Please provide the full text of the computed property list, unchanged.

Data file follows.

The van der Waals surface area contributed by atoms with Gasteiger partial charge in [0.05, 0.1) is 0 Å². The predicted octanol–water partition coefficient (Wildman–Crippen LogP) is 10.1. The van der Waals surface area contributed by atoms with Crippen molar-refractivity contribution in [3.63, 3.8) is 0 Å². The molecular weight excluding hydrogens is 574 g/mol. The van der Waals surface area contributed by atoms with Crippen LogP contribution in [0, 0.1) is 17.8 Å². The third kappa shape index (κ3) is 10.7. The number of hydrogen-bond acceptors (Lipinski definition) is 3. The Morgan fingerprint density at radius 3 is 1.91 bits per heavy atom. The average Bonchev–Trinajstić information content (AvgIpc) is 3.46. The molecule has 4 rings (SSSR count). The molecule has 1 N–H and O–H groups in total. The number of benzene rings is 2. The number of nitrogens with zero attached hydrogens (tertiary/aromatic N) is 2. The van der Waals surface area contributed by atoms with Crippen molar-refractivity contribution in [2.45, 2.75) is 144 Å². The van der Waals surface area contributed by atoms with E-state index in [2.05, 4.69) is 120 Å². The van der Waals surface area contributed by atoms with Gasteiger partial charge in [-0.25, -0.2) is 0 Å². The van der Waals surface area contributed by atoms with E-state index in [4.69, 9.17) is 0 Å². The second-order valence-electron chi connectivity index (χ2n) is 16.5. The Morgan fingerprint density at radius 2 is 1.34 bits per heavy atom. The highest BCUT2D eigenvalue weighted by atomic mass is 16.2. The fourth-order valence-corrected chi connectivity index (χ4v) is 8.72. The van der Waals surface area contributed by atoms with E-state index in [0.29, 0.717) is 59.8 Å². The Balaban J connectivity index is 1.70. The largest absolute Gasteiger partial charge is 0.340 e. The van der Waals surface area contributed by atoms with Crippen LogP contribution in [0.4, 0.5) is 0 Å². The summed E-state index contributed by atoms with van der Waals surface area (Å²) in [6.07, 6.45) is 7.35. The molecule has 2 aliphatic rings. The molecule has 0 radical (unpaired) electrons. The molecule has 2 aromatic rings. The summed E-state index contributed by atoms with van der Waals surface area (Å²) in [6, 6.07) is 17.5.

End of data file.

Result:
The van der Waals surface area contributed by atoms with Gasteiger partial charge in [0.05, 0.1) is 0 Å². The predicted octanol–water partition coefficient (Wildman–Crippen LogP) is 10.1. The van der Waals surface area contributed by atoms with Crippen molar-refractivity contribution in [3.63, 3.8) is 0 Å². The molecular weight excluding hydrogens is 574 g/mol. The van der Waals surface area contributed by atoms with Crippen LogP contribution in [0, 0.1) is 17.8 Å². The third kappa shape index (κ3) is 10.7. The number of hydrogen-bond acceptors (Lipinski definition) is 3. The Morgan fingerprint density at radius 3 is 1.91 bits per heavy atom. The average Bonchev–Trinajstić information content (AvgIpc) is 3.46. The molecule has 4 rings (SSSR count). The molecule has 1 N–H and O–H groups in total. The number of benzene rings is 2. The number of nitrogens with zero attached hydrogens (tertiary/aromatic N) is 2. The van der Waals surface area contributed by atoms with Crippen molar-refractivity contribution in [2.45, 2.75) is 144 Å². The van der Waals surface area contributed by atoms with E-state index in [2.05, 4.69) is 120 Å². The van der Waals surface area contributed by atoms with Gasteiger partial charge in [-0.25, -0.2) is 0 Å². The van der Waals surface area contributed by atoms with E-state index in [4.69, 9.17) is 0 Å². The second-order valence-electron chi connectivity index (χ2n) is 16.5. The Morgan fingerprint density at radius 2 is 1.34 bits per heavy atom. The highest BCUT2D eigenvalue weighted by atomic mass is 16.2. The fourth-order valence-corrected chi connectivity index (χ4v) is 8.72. The van der Waals surface area contributed by atoms with E-state index in [0.29, 0.717) is 59.8 Å². The Balaban J connectivity index is 1.70. The largest absolute Gasteiger partial charge is 0.340 e. The van der Waals surface area contributed by atoms with Crippen LogP contribution in [0.4, 0.5) is 0 Å². The summed E-state index contributed by atoms with van der Waals surface area (Å²) in [6.07, 6.45) is 7.35. The molecule has 2 aliphatic rings. The molecule has 0 radical (unpaired) electrons. The molecule has 2 aromatic rings. The summed E-state index contributed by atoms with van der Waals surface area (Å²) in [6, 6.07) is 17.5.